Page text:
Auckland Mayor Phil Goff is making another call for central government to take the lead on enabling houses to be built more quickly in the super city.
This time he wants to see a law change to transfer the liability of substandard building from local authorities that issue consents, to builders who do the work.
The joint and several liability system we currently have means any party responsible for a loss can be required to pay up to the full amount of damages.
In practice councils hold the ultimate responsibly for defective building products they approve, as they are often the last ones standing with the deepest pockets.
In the wake of Auckland ratepayers footing a $600 million bill for the leaky home saga, Goff says councils are taking an overly conservative approach when issuing building consents.
He is therefore throwing his weight behind a Mayoral Housing Taskforce Report recommendation for central government to investigate introducing a building warranty or insurance scheme.
While the government has been considering this for several years, Building and Construction Minister Nick Smith says a policy paper is expected to be released within the next couple of months.
“Policy work is continuing. It is a complex issue that impacts on both the commercial and regulatory sides of the building industry,” he told interest.co.nz.
Goff: “I don’t want to see Council being excessively conservative”
At the release of his Mayoral Housing Taskforce Report Goff said he was “pretty keen” on the introduction of a building warranty of insurance scheme.
He then explained: “We’re all fond of kicking Council, saying, ‘This bloody building consent is taking this long and you’re being far too tight’.
“But when you consider that figure… $600 million that Auckland ratepayers have picked up because of leaky buildings; when you consider the builder may have been responsible for the fundamental defects in a property that may have cost 10s of millions of dollars; you try to find that builder today - they’ve gone, they’ve liquidated, they’re nowhere to be seen, and the liability comes back on to Council, because Council is the last person left standing.
“I don’t want to see Council put in that position. I don’t want to see Council being excessively conservative in terms of innovative building methods…
“I’d like to see a system where the builder then had to, through the insurance scheme, take responsibility for their own work. Where the ratepayer is protected and where the consumer gets more protection.
“Obviously nothing comes for free. And if you have a warranty system, the cost of that warranty comes back to the consumer. But rather that than the sorts of costs that have been imposed on Aucklanders as ratepayers and on individuals, where they haven’t been able to get any redress anywhere.”
Goff noted every state in Australia has a warranty and insurance scheme, which generally covers building work over a certain value for a period of six years.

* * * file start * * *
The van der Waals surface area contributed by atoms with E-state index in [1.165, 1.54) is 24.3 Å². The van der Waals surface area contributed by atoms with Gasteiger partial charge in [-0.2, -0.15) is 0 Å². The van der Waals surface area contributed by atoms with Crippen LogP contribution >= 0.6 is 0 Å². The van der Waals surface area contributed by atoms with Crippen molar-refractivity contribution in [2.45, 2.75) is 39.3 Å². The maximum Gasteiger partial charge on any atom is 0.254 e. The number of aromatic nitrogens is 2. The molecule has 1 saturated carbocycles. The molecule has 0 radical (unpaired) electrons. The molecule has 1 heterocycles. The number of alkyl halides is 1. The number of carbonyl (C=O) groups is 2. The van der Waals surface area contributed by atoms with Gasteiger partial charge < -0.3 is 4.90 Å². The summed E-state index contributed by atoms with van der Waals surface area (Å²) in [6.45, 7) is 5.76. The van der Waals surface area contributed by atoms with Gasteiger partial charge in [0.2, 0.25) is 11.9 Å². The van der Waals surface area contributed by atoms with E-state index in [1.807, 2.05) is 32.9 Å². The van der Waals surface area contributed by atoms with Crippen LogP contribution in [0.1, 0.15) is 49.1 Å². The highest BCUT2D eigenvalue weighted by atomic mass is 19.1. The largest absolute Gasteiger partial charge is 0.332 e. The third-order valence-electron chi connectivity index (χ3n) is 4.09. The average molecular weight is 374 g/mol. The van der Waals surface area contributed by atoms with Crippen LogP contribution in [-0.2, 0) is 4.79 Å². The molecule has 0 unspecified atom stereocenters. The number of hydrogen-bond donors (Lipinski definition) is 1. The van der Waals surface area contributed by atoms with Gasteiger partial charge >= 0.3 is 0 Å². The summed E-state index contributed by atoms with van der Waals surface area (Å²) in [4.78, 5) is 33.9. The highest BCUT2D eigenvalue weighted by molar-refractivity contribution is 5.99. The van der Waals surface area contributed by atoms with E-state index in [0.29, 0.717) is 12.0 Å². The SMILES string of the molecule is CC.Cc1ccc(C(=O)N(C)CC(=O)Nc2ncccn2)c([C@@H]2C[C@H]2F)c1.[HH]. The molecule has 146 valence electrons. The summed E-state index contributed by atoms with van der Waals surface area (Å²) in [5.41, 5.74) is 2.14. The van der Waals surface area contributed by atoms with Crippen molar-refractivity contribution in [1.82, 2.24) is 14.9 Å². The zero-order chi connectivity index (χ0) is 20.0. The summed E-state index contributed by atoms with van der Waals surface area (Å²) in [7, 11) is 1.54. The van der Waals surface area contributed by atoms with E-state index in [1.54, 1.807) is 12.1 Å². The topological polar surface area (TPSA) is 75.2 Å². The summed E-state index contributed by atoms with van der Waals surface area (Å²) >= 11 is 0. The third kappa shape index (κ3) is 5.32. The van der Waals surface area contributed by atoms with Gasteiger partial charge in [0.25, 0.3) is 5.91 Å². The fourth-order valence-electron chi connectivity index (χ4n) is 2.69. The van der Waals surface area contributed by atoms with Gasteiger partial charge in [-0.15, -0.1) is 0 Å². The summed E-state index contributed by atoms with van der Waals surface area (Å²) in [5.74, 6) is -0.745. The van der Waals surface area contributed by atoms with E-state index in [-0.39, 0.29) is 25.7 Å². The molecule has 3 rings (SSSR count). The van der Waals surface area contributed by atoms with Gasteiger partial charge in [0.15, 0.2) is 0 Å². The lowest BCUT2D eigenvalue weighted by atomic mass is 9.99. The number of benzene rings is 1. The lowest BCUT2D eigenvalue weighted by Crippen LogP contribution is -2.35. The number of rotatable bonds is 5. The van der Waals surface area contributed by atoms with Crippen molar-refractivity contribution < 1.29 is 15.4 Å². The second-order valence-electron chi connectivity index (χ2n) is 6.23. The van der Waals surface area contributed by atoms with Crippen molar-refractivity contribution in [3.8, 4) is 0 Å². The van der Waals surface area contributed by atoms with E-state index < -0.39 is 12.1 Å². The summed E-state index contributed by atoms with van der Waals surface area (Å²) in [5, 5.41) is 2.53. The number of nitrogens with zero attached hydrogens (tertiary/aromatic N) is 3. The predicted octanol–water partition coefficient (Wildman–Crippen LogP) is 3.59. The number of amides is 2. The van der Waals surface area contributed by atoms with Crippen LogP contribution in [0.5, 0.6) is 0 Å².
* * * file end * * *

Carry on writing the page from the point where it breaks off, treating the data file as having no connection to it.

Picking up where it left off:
If something like this was introduced in New Zealand, he said it would have to cover a period of at least six years.
“I know our council planners would feel a lot more comfortable if they had the surety of a warranty scheme where the insurer would only insure if the insurer felt that that particular builder was a good risk…
“If you have a consenting system where for example you have full confidence in the builder, because the builder has worked with you for many years, then the detail to which you have to carry out the inspections, and the time taken over the consent process, could probably both be reduced, without subjecting yourself to greater risk.”
A third of builders may struggle to get insurance
New Zealand Certified Builders (NZCB), which has a membership constituting around a third of builders in the residential sector, already has a 10 year residential building guarantee.
This means homeowners are covered for structural and non-structural defects, loss of deposit, extra costs to complete the dwelling and any alternative accommodation requirements if they hire a NZCB certified builder.
The cover remains on a property, even if it is sold.
The organisation’s chief executive Grant Florence says NZCA has $1.5 billion of cover underwritten by Lloyd’s of London.
He maintains transferring the liability for building from councils to builders will be problematic. He believes around a third of builders will struggle to get insurance, as their work simply isn’t up to scratch.
Florence says roughly a third of builders in New Zealand don’t belong to a professional organisation like NZCB.
Ultimately, he would like the industry to “build in quality” and regulate itself, rather than having an external party, such as a local authority issue consents.
He accepts this is a far cry, but sees merit in NZCB’s certification and guarantee system being rolled out more widely.
Law Commission recommends capping councils’ liability
This issue of liability has been on the government’s radar for some time.
In 2014, Smith said he agreed with Law Commission recommendations made at the time to retain the current rule of joint and several liability.
Yet he acknowledged: “There are, however, some issues around fairness between defendants that warrant further consideration, particularly in the building sector.”
The Law Commission suggested local authorities’ liabilities be capped, initially at $300,000 for each claim relating to a single dwelling; and $150,000 per dwelling for claims from dwellings in a multi-unit complex, with a $3 million cap per multi-unit development.
It also suggested there be “discretion to grant relief to such a minor defendant, to allow courts to do justice in particular cases. The discretion should be exercised rarely and within limits that balance the interests of the person who suffered the loss with the person who caused the loss.”